Grieving work offers us irreplaceable tools for working through inner pain.  This then helps obviate the need to harmfully distract ourselves from our pain.

If you’d like to listen to someone talking about their experience of PTSD can I recommend the recent interview of Will Young on Bryony Gordon’s Mad World.

I appreciate that not all of those who visit this blog or read these posts come from traumatic or emotionally abusive childhoods, but equally some of us do.  As AA advocates ‘take what you need and leave the rest’ and hat tip to Anne over at ainsobriety who gets a mention in the recovery piece linked to this AA wisdom! 🙂

Friday Sober Inspiration: Heads Together + Mad World podcast

So this caught my eye over the Easter week-end and struck a cord in so many ways.  The London Marathon is this week-end – Sunday 23rd April and this is the Virgin Money London Marathon chosen charity which is also supported by Prince William & Catherine and Prince Harry.

Here’s what their website says:

ABOUT HEADS TOGETHER

Through our work with young people, emergency response, homeless charities, and with veterans, we have seen time and time again that unresolved mental health problems lie at the heart of some of our greatest social challenges.

Too often, people feel afraid to admit that they are struggling with their mental health. This fear of prejudice and judgement stops people from getting help and can destroy families and end lives. Heads Together wants to help people feel much more comfortable with their everyday mental well-being and have the practical tools to support their friends and family.

The Heads Together campaign will build on the great work being done by our partner charities so that prejudice and fear no longer stand in the way of people getting the help they need.

Being the 2017 Virgin Money London Marathon Charity of the Year is the perfect springboard for the Heads Together campaign. We cannot wait to see hundreds of runners hitting the streets of London this April to end the stigma and change the conversation on mental health once and for all.

Bryony Gordon and The Telegraph have supported them by launching a podcast series discussing mental health with high profile UK figures – the first interview being with Prince Harry himself.  Their website features other well known personalities such as Rio Ferdinand and Lady Gaga.

This is The Telegraph’s brief:

Bryony Gordon’s Mad World is a new ten episode podcast brought to you by The Telegraph. Each week, Bryony will talk to a different guest about how their mental health has been affected by events in their own lives and find out why feeling weird is the most normal thing in the world.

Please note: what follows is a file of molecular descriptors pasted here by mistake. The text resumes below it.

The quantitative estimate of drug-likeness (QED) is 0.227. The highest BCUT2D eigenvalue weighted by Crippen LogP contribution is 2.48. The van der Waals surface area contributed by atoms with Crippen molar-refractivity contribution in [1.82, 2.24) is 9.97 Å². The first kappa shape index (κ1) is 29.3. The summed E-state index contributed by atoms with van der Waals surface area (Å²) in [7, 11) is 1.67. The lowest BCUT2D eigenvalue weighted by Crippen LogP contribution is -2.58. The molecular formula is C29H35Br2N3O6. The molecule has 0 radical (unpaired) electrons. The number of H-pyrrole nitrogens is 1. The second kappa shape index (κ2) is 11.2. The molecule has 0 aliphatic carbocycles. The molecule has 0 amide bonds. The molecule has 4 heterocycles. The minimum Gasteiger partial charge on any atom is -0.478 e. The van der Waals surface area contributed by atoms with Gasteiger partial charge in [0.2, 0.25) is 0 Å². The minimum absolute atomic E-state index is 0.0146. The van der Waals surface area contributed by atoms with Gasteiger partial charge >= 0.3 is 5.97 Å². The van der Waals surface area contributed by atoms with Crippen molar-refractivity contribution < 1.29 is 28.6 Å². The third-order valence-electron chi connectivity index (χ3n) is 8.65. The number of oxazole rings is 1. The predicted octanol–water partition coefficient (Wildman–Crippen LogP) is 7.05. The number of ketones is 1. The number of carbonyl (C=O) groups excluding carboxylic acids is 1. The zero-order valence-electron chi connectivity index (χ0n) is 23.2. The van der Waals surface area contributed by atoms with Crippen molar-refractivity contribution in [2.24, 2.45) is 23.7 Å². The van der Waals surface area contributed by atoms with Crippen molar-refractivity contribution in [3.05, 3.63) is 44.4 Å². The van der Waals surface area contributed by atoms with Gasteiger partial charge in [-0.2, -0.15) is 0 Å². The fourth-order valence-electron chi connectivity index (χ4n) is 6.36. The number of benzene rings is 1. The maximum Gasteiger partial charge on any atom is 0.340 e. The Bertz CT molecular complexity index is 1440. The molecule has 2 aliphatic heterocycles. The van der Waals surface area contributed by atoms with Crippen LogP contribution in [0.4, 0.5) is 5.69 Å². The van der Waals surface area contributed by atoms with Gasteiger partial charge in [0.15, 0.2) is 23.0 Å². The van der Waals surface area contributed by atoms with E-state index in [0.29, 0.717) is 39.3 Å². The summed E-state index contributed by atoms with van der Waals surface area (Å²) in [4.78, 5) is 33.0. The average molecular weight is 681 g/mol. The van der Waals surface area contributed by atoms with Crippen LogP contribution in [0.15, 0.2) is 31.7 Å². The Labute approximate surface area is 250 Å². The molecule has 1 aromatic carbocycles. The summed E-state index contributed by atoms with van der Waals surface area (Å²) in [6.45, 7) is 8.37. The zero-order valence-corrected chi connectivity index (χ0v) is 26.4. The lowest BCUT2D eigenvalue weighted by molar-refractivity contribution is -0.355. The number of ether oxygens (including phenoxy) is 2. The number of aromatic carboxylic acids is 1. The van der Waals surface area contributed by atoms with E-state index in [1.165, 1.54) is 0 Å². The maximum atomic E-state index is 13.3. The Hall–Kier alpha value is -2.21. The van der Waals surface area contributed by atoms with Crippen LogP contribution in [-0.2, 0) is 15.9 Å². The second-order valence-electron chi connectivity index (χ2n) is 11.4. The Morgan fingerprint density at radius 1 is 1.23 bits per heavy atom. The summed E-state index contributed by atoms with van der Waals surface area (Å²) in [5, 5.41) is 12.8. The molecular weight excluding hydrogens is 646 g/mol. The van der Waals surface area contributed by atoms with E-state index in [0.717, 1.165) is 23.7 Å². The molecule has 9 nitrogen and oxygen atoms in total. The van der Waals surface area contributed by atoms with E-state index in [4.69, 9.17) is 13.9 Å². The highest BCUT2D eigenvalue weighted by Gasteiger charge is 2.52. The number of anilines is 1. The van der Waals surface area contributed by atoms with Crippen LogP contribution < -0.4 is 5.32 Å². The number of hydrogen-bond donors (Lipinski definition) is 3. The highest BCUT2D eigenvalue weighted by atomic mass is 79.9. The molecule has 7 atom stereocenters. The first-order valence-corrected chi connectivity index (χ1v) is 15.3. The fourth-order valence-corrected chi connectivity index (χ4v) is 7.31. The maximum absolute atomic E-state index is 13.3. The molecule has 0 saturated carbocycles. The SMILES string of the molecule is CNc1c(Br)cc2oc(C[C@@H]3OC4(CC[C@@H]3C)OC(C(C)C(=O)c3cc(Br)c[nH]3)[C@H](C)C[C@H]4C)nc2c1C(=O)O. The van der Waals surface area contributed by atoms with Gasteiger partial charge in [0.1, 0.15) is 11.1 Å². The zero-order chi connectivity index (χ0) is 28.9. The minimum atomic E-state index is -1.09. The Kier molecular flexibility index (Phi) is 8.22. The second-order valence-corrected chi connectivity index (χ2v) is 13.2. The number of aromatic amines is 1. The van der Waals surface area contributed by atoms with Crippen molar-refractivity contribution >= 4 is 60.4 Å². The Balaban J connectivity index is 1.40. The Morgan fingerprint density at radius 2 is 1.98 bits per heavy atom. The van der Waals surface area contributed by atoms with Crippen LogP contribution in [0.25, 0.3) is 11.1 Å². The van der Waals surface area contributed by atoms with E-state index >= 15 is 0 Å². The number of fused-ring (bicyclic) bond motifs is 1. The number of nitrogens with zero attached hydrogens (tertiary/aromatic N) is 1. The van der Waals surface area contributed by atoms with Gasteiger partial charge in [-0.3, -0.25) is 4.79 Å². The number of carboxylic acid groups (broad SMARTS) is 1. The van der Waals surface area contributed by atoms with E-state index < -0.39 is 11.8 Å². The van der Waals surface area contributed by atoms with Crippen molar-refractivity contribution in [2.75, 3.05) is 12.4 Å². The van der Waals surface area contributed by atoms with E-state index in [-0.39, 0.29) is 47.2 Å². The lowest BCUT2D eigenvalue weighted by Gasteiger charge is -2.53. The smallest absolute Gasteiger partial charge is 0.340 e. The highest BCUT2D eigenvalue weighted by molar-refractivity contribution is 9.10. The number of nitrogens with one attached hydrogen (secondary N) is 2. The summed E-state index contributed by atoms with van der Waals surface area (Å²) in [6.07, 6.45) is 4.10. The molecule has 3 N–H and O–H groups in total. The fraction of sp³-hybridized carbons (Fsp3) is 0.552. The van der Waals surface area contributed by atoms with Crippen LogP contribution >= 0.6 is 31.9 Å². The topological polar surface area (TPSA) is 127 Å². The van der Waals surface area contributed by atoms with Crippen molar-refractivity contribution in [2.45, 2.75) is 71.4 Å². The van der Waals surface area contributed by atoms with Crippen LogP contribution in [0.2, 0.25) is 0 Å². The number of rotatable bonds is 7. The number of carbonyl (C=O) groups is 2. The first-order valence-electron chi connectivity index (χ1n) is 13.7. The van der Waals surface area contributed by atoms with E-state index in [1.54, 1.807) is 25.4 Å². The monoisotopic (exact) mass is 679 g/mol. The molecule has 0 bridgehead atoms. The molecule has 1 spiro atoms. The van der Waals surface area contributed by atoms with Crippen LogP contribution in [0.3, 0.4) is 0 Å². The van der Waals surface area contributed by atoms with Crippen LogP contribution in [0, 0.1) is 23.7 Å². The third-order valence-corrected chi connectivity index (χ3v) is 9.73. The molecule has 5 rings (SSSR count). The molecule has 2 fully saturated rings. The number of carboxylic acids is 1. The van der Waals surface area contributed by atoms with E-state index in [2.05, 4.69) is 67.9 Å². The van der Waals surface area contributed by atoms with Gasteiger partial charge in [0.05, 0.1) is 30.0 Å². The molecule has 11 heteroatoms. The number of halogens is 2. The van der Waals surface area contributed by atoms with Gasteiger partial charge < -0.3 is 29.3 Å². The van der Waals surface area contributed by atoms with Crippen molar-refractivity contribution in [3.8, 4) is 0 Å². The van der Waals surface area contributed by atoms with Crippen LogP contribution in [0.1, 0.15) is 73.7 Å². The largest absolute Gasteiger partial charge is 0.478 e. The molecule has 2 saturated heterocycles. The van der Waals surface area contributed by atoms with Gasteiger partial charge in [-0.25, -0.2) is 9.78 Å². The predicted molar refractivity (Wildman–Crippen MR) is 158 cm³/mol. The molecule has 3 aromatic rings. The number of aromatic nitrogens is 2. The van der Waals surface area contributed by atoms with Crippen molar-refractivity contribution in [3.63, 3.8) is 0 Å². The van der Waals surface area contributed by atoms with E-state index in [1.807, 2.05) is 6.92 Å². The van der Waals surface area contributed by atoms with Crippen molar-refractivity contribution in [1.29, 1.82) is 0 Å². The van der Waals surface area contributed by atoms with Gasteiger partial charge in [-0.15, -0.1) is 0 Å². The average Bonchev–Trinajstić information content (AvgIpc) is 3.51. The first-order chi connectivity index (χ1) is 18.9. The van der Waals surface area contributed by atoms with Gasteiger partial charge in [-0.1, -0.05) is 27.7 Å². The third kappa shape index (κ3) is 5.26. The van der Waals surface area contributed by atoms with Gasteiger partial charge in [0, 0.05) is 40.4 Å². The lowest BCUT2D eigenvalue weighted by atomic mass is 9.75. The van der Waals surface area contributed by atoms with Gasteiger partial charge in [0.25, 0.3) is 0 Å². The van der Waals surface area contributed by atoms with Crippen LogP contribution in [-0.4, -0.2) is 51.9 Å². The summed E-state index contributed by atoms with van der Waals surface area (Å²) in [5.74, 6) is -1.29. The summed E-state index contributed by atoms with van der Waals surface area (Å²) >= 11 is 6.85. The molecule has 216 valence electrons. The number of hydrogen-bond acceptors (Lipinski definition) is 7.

You can listen to Bryony’s podcast interviews and the first one with Prince Harry is well worth your time:

Bryony Gordon’s Mad World

And the impact of this was immediate:

Schoolchildren will get access to NHS mental health workers in wake of Prince Harry’s ‘brave’ intervention

Alcohol dependency is a mental health issue and Prince Harry mentions it specifically in his interview so this is an important new charity both for those suffering because of the devastation of alcohol on them directly and the impact on those around them including children.  The destigmatization and normalisation of the conversation around mental health, and particularly the bolstering of mental health support for children and adolescents, is long overdue and I’m so pleased the Royal Family have got behind the cause and changed the direction of effect!

Friday Sober Inspiration: The Four Essential Processes of Grieving

So I’ve spoken about grief and grieving before in this post and this was a great podcast about the subject too.

As I’ve continued to read Pete Walker The Tao of Fully Feeling he has described his four essential processes of grieving .  So I’m going to add to my knowledge from Kubler-Ross and include it here as a reference for you too.

He argues that “grieving is the key process for reconnecting with our repressed emotional intelligence.  Grieving reconnects us with our full complement of feelings.  Criticism of emotional expression is especially damaging when it is expressed towards expressions of emotional pain as it forces our all-important capacity for healthy grief into developmental arrest.”

Pete Walker maintains that grieving is not just crying but for it to be fully effective it must include the processes of “angering”, verbal ventilation, and feeling.  He says the active resolution comes from crying, “angering” and talking about it whereas the passive resolution comes from simply focusing on and feeling what is stored somatically in our bodies.

I’ll cover a short summary of each here but again go read the book if you want to understand fully (although here is a link to a pdf on grief and complex PTSD written by Pete).

  • Crying is the healing release of pain through tears.  Unashamed crying creates deep, bodily-based feelings of peace and relaxation as tears are the body’s most powerful way of releasing emotional tension.  He believes that crying heals ‘catastrophising‘ and ‘drasticizing’ which are forms of toxic shame that taint our thought processes with unfounded perceptions of dread and doom.  What Brene Brown calls ‘foreboding joy‘.  Crying also allows for positive nostalgia or ‘euphoric recall’.